Two weeks ago, I stood in a checkout line by displays of wreaths and trees. I listened to Jingle Bells play as I bought Halloween candy. My four year-old joined in from his seat in the carriage. I decided to sing along: Jingle Bells? What the hell? Halloween's next week! I got a laugh from the cashier and a puzzled look from my son. I didn't bother to explain myself. He wouldn't have understood. Someday.


I love Thanksgiving. It's been my favorite holiday as long as I can remember. There have been changes, of course. My father is the grandfather now and I am the father. My children are the happy, noisy nuisances. Yet there is still something of those long-ago celebrations in every turkey and every pie. Nana is in my kitchen making sure the gravy has no lumps. Grampa still rises for Grace, and prays that we guide our children wisely. It is more than a memory. At least it is to me.

They are really there.

And I hope someday my children will remember our Thanksgivings as I remember mine. A time for family and friends and pies. A time to give thanks for all we have, and for everyone who has touched our lives. And whether my children realize it or not, I know my grandparents will always be there for them too. Even when it is beyond our awareness, love never fails.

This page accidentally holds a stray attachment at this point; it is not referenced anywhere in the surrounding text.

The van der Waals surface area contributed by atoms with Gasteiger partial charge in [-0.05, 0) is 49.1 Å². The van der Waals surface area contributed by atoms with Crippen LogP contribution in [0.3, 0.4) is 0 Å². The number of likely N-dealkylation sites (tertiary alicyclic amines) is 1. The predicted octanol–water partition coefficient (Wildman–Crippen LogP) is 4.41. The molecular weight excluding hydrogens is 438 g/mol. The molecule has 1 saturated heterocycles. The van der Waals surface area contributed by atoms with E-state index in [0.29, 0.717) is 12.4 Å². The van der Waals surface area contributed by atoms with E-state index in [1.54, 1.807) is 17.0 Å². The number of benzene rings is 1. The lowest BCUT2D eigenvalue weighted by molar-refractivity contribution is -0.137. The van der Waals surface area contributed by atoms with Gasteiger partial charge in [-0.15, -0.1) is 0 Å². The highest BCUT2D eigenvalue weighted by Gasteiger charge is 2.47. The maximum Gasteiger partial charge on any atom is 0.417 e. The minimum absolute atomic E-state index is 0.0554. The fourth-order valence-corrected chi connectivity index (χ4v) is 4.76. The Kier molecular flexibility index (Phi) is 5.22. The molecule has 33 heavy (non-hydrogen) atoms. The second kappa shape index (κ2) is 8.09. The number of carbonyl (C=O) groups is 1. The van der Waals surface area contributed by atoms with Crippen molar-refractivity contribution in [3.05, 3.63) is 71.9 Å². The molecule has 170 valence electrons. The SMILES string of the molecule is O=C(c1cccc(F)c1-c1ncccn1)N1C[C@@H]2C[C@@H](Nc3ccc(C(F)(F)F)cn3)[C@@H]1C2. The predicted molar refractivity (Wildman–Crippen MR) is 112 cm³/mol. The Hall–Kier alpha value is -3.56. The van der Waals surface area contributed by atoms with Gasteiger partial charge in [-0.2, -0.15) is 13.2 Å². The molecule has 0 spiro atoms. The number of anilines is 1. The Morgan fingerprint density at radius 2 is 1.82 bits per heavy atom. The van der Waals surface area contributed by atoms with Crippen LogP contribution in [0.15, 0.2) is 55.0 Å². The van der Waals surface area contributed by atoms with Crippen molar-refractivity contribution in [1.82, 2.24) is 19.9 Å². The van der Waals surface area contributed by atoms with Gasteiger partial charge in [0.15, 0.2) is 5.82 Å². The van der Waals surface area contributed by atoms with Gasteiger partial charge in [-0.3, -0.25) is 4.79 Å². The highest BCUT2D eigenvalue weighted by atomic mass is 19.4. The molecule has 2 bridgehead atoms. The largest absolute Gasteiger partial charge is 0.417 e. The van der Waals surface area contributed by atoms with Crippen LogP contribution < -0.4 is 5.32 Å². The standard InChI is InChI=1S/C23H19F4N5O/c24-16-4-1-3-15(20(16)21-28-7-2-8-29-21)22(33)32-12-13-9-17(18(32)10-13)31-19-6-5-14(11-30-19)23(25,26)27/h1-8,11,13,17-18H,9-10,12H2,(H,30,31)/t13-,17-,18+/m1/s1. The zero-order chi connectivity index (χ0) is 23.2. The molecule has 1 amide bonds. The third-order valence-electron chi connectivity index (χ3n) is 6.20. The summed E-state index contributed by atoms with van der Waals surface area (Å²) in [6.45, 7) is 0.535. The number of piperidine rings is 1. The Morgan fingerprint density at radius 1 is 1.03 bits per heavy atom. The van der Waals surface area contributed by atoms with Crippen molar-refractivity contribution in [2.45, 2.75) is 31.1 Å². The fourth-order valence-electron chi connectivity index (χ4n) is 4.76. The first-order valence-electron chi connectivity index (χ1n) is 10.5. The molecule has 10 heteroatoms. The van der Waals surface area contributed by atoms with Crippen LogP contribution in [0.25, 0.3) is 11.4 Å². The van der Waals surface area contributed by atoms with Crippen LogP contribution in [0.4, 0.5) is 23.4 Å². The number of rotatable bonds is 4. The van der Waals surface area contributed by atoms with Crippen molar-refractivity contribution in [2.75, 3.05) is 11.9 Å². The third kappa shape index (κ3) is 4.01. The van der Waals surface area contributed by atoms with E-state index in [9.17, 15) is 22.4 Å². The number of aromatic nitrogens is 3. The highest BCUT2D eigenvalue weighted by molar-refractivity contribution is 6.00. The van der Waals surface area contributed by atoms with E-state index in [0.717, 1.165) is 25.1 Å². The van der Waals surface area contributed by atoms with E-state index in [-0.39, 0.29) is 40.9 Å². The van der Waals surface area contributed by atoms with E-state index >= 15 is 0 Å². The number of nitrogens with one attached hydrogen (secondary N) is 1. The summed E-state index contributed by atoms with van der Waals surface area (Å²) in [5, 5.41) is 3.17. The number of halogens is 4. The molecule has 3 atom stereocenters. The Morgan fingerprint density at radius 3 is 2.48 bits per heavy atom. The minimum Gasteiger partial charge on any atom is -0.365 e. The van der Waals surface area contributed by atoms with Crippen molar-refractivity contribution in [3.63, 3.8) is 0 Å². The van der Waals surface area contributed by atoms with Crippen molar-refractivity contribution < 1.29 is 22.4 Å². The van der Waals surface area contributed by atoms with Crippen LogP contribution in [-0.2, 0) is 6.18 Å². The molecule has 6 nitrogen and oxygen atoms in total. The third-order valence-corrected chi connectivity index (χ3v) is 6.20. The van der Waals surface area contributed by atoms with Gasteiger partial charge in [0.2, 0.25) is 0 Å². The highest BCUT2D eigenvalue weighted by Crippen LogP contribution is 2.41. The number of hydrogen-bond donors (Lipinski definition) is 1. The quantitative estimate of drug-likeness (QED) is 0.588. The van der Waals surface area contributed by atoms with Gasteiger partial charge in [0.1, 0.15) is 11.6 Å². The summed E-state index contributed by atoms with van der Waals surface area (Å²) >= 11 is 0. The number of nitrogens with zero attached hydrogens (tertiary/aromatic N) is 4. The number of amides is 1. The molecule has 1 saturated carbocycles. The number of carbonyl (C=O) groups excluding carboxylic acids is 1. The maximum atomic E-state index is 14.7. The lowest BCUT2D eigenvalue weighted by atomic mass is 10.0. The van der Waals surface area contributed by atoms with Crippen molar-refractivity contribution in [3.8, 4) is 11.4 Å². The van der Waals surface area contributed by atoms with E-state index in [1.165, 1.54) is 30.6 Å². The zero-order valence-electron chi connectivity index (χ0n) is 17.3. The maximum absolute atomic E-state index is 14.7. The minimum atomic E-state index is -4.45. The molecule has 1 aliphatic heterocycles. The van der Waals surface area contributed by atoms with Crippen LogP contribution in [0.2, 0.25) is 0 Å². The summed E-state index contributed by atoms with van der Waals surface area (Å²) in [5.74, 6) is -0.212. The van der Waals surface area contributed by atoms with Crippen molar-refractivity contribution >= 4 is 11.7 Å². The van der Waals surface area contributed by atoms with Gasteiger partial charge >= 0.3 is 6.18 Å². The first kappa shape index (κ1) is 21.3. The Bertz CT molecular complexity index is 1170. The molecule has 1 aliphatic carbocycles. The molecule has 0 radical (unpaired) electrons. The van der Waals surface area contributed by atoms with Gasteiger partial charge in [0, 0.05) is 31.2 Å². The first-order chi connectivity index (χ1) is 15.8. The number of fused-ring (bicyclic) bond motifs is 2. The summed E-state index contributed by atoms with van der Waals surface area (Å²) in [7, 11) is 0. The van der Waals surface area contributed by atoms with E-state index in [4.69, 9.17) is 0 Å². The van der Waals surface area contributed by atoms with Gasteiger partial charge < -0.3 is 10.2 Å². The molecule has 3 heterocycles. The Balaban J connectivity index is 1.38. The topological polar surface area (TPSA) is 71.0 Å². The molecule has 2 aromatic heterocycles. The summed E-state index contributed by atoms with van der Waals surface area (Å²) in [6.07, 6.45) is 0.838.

Our lives breathe like the tides. A wave of weddings, then a lull. A wave of births, then a lull. A wave of funerals, then a lull. We float along on the surface. We welcome newborns, we mark milestones, we bury our dead. With a little luck, we play our parts: child, parent, grandparent. With a little luck, we greet each season of life with new eyes and an undimmed sense of wonder at each unique and unrepeatable day. And we give thanks.


Why not resolve to make this Thanksgiving more than a day? It is a season all its own. It deserves three days, perhaps even five. Resolve to ignore anything Christmas, at least until Black Friday. Christmas will come in its time, I promise. But I will say no more about that right now.

Thanksgiving comes first.

Respectfully Yours,